In 1998, I was leading a brainstorming session for Sears in one of its major foreign markets. We were trying to come up with a "millennium idea" —you know, a big PR, community-serving concept that would be executed within the millennium context.
We had 35 people from the Sears marketing team and a few dozen assorted dummies assembled for brainstorming. (Maybe I need to explain this a bit more. We held the session in a very cool environment for brainstorming, a retail display warehouse with, among other things, over a hundred mannequins. Sorry if I misled you.)
We arranged our 35 people in groups of 5 in various corners of a large room. One of our ground rules was that if more than one group came up with an idea, it was immediately thrown out.
People often use duplication as validation of brilliance. "Great minds think alike." But the truth is that great minds have different ideas. The great unwashed masses are the ones who think alike.
If the Sears millennium team found duplication with only 35 people, weren't the chances high that the idea would be developed by their competition?
We see too many people in the room. We see too few people in the room. We see processes that are billed as creative thinking sessions that look more like Nazi Youth Camps. We see methods that are better suited to tarring and feathering new ideas than discovering and nurturing them. We see dominant managers organizing groups under the guise of brainstorming, meetings that are nothing more than manipulation sessions to get the whole group to agree with the leader's preconceptions.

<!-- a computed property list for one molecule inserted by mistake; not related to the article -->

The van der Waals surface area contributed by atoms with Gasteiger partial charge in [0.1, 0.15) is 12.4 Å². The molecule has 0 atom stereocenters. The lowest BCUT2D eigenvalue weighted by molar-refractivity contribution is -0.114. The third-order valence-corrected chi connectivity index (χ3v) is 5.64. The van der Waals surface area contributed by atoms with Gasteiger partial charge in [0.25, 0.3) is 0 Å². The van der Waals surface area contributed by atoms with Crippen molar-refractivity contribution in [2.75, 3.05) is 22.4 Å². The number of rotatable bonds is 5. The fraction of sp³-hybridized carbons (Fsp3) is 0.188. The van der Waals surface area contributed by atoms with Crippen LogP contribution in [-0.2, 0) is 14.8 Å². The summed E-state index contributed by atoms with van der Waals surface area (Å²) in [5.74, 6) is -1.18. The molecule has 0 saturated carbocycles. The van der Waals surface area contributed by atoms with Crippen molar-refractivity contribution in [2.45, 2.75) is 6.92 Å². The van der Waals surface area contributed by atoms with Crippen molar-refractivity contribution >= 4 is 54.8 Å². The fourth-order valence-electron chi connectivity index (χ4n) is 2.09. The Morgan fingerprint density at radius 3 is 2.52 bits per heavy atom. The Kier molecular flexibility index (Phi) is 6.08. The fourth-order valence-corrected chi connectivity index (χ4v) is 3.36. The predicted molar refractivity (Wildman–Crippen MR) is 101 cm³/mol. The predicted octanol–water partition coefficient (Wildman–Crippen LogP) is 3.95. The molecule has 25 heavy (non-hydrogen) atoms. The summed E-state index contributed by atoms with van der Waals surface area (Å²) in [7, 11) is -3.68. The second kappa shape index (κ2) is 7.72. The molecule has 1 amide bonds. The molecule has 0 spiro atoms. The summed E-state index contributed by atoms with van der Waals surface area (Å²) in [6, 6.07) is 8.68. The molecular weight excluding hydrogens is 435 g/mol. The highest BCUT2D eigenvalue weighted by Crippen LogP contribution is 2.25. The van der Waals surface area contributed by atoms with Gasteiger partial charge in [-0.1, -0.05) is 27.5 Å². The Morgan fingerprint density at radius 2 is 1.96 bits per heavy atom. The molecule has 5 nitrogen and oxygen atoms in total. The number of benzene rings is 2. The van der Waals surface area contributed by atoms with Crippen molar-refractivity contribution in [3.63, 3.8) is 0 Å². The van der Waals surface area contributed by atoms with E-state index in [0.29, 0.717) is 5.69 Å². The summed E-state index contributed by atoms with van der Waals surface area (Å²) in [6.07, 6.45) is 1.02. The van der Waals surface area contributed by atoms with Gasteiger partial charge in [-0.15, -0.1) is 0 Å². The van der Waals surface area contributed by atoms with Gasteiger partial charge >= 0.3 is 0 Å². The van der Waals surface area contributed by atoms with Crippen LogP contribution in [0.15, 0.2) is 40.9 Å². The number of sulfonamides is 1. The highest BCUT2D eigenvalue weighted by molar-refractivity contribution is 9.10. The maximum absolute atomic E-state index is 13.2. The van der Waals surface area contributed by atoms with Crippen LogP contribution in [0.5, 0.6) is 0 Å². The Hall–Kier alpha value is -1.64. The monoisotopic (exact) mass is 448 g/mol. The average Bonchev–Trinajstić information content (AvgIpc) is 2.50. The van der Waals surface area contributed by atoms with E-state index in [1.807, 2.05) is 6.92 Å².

Brainstorming is a process with a lot of faces, and I must tell you that most of them are as ugly as a maggot under a microscope.
To someone like me, a person who eats, breathes, sings, and yodels creative thinking, going into these types of environments is like Mother Teresa walking into a bordello on News Year's Eve. Then again, these companies have called us for our expertise. So maybe they know they are way off base in this process. (I can only imagine how messed up some of the companies who don't call in the creative medics might be.)
"Okay, smarty brainstorming guru," you ask, "if we're doing it all wrong, then why don't you share some of your wisdom and tell us how it is done?" (See, I know so much about the human mind, I know exactly what you are thinking.)
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